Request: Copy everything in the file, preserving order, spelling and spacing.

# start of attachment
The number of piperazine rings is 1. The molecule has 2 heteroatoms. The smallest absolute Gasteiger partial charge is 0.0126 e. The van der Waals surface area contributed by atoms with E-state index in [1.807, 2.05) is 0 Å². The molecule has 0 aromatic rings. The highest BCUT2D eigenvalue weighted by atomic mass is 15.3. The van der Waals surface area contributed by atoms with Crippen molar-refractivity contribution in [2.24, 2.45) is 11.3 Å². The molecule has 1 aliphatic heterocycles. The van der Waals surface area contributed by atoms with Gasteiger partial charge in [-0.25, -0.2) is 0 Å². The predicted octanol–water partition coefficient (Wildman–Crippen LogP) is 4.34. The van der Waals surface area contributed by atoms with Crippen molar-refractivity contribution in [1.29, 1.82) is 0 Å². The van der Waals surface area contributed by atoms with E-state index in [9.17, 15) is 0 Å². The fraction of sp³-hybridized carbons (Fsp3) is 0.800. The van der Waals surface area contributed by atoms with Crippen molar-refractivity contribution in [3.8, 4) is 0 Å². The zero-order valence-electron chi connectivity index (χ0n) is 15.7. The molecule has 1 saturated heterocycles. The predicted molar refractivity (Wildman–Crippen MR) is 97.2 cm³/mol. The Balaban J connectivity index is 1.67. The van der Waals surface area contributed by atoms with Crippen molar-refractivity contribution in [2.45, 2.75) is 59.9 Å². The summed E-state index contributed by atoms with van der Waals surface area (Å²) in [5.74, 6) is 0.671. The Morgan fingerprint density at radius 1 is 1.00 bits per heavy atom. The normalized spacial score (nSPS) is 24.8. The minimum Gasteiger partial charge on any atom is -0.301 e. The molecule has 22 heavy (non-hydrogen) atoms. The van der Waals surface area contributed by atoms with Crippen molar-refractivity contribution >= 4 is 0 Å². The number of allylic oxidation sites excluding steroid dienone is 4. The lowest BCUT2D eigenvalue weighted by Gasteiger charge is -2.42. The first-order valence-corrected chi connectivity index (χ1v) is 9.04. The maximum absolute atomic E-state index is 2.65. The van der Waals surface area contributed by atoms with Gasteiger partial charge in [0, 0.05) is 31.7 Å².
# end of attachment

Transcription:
The number of piperazine rings is 1. The molecule has 2 heteroatoms. The smallest absolute Gasteiger partial charge is 0.0126 e. The van der Waals surface area contributed by atoms with E-state index in [1.807, 2.05) is 0 Å². The molecule has 0 aromatic rings. The highest BCUT2D eigenvalue weighted by atomic mass is 15.3. The van der Waals surface area contributed by atoms with Crippen molar-refractivity contribution in [2.24, 2.45) is 11.3 Å². The molecule has 1 aliphatic heterocycles. The van der Waals surface area contributed by atoms with Gasteiger partial charge in [-0.25, -0.2) is 0 Å². The predicted octanol–water partition coefficient (Wildman–Crippen LogP) is 4.34. The van der Waals surface area contributed by atoms with Crippen molar-refractivity contribution in [1.29, 1.82) is 0 Å². The van der Waals surface area contributed by atoms with E-state index in [9.17, 15) is 0 Å². The fraction of sp³-hybridized carbons (Fsp3) is 0.800. The van der Waals surface area contributed by atoms with Crippen molar-refractivity contribution in [3.8, 4) is 0 Å². The zero-order valence-electron chi connectivity index (χ0n) is 15.7. The molecule has 1 saturated heterocycles. The predicted molar refractivity (Wildman–Crippen MR) is 97.2 cm³/mol. The Balaban J connectivity index is 1.67. The van der Waals surface area contributed by atoms with Crippen molar-refractivity contribution in [2.45, 2.75) is 59.9 Å². The summed E-state index contributed by atoms with van der Waals surface area (Å²) in [5.74, 6) is 0.671. The Morgan fingerprint density at radius 1 is 1.00 bits per heavy atom. The normalized spacial score (nSPS) is 24.8. The minimum Gasteiger partial charge on any atom is -0.301 e. The molecule has 22 heavy (non-hydrogen) atoms. The van der Waals surface area contributed by atoms with Crippen molar-refractivity contribution >= 4 is 0 Å². The number of allylic oxidation sites excluding steroid dienone is 4. The lowest BCUT2D eigenvalue weighted by Gasteiger charge is -2.42. The first-order valence-corrected chi connectivity index (χ1v) is 9.04. The maximum absolute atomic E-state index is 2.65. The van der Waals surface area contributed by atoms with Gasteiger partial charge in [0, 0.05) is 31.7 Å².